What is probate?
Strictly speaking, probate refers to a legal proceeding to determine the validity of a last will and testament. In a broader sense, however, it refers to the legal process for transferring the ownership of property after someone has died. This may involve inventorying a deceased person’s assets, re-titling certain assets such as real estate, paying creditors, and transferring property to a deceased person’s heirs.
When is it necessary to probate an estate?
In Massachusetts, the probate of a last will and testament falls under the jurisdiction of the Probate and Family Court, but it is not always necessary to involve the court when a person dies. If a deceased person’s assets pass to others outside the probate process court intervention may be unnecessary or minimized. This may happen in a number of ways, such as when a decedent’s property is held jointly with another who has a right of survivorship, or the decedent has made beneficiary designations with their financial providers, such as naming beneficiaries on life insurance, retirement, and bank accounts. Probate may also be avoided or minimized through the use of trust planning. Assets placed into a trust before death usually bypass the need for court administration.
A court administered probate proceeding is frequently needed when real estate and other assets must be transferred to a legal heir, when it is necessary for the decedent’s estate to file and pay taxes, or the demands of creditors must be satisfied.
More Information About Probate / Estate Administration
How do I probate an estate?
First, the court must appoint someone to serve as Personal Representative (formerly known as an executor or executrix) of the estate. If the deceased person died with a valid will (i.e. died “testate”), the Personal Representative will be the person named in the document. If the deceased person died without a valid will (i.e. died “intestate”), the person with legal priority is the surviving spouse. If unmarried, the deceased person’s heirs then have priority.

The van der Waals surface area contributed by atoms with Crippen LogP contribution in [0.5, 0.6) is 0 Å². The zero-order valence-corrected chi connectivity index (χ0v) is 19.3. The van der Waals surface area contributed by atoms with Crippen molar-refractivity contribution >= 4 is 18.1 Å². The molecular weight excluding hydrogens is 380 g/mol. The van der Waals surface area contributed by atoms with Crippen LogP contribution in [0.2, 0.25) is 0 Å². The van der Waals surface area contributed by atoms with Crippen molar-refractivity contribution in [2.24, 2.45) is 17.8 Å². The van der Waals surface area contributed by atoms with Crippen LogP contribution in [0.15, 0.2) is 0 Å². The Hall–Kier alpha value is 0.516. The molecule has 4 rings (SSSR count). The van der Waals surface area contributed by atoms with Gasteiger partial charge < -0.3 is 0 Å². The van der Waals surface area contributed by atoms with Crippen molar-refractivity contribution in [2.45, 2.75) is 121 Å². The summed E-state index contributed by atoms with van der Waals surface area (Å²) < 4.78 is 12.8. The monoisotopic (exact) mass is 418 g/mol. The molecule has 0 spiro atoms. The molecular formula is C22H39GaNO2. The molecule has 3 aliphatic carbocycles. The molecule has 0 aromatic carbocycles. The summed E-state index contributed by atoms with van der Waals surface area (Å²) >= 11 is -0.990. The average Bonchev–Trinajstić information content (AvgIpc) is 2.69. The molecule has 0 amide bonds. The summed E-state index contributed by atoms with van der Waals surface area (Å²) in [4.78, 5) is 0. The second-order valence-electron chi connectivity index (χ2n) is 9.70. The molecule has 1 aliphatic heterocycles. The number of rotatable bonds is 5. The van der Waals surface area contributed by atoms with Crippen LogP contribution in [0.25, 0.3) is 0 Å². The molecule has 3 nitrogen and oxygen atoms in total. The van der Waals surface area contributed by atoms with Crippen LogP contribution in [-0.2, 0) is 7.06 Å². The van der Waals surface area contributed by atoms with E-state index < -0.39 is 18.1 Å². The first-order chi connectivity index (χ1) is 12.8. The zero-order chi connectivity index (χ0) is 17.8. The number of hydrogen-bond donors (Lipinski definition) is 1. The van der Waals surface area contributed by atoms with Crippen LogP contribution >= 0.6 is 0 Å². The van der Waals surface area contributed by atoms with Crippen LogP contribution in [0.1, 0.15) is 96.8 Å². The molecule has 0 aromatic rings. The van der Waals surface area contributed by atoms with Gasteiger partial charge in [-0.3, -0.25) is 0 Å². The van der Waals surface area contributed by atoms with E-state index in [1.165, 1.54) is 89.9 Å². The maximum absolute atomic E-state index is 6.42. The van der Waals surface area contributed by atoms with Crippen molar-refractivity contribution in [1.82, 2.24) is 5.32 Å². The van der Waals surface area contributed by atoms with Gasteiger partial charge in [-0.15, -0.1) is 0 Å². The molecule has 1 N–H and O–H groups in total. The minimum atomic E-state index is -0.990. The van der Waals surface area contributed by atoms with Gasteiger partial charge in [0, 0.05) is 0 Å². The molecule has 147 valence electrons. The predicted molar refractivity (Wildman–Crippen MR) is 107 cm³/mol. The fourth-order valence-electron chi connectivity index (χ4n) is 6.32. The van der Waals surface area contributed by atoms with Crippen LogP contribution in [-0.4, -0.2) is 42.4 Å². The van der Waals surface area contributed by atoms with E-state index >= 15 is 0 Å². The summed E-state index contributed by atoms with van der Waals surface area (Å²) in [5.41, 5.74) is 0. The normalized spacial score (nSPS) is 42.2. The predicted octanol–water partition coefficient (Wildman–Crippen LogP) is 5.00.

What options are there for probating an estate?
There are four methods for probating an estate in Massachusetts. The best approach to take will depend on the circumstances. First, there is a simplified process known as “voluntary administration” for very small estates. For other estates, an “informal” or “formal” probate will be necessary. The differences between these two types of probate proceedings are complicated and an attorney should be consulted before choosing which path to take. Lastly, there is a “late and limited” procedure available when the normal deadline to probate an estate has passed (3 years) and it is necessary to obtain a legal determination of heirs to a deceased person’s property.
I was appointed as a trustee. How do I administer a trust?
Acting as a trustee of a trust can be complicated. Frequently, a person can be thrust into the role without any preparation or guidance as to how to act other than the trust itself, with its unhelpful legalese. A probate attorney can help you interpret your obligations to manage the trust property and make distributions according to the trust terms so that you are protected against claims of mismanagement and the trust beneficiaries receive the distributions to which they are entitled.
How do I protect my rights as a beneficiary?
As a beneficiary of a probate estate, you have the right to receive your legally designated portion less certain estate expenses and debts. Similarly, as a beneficiary of a trust, you are entitled to the trust assets subject to the terms of the instrument. Our office can help protect your rights and make sure you receive that to which you are entitled.
Probate / Estate Administration FAQs
Probate is a court proceeding that transfers ownership of property from a person who has died to estate creditors and the lawful beneficiaries or beneficiaries of a will, or if there is no will, statutory beneficiaries. In most cases, the court appoints a Personal Representative (formerly referred to as an Executor or Executrix) to collect, manage, and transfer estate property.
No. Typically, it is not necessary to probate an estate where the decedent’s property passed to beneficiaries by other means, such as through account beneficiary designations, rights of survivorship on jointly held property, or by living trust.
There is a relatively speedy process (called “voluntary administration”) for estates consisting entirely of personal property valued at $25,000 or less, excluding the value of any vehicle. Barring this expedited process, the probate of a will takes approximately 1 to 2 years.
Request a Free Consultation
Our office offers a complementary 30 minute consultation to determine if we can help you with your litigation matter.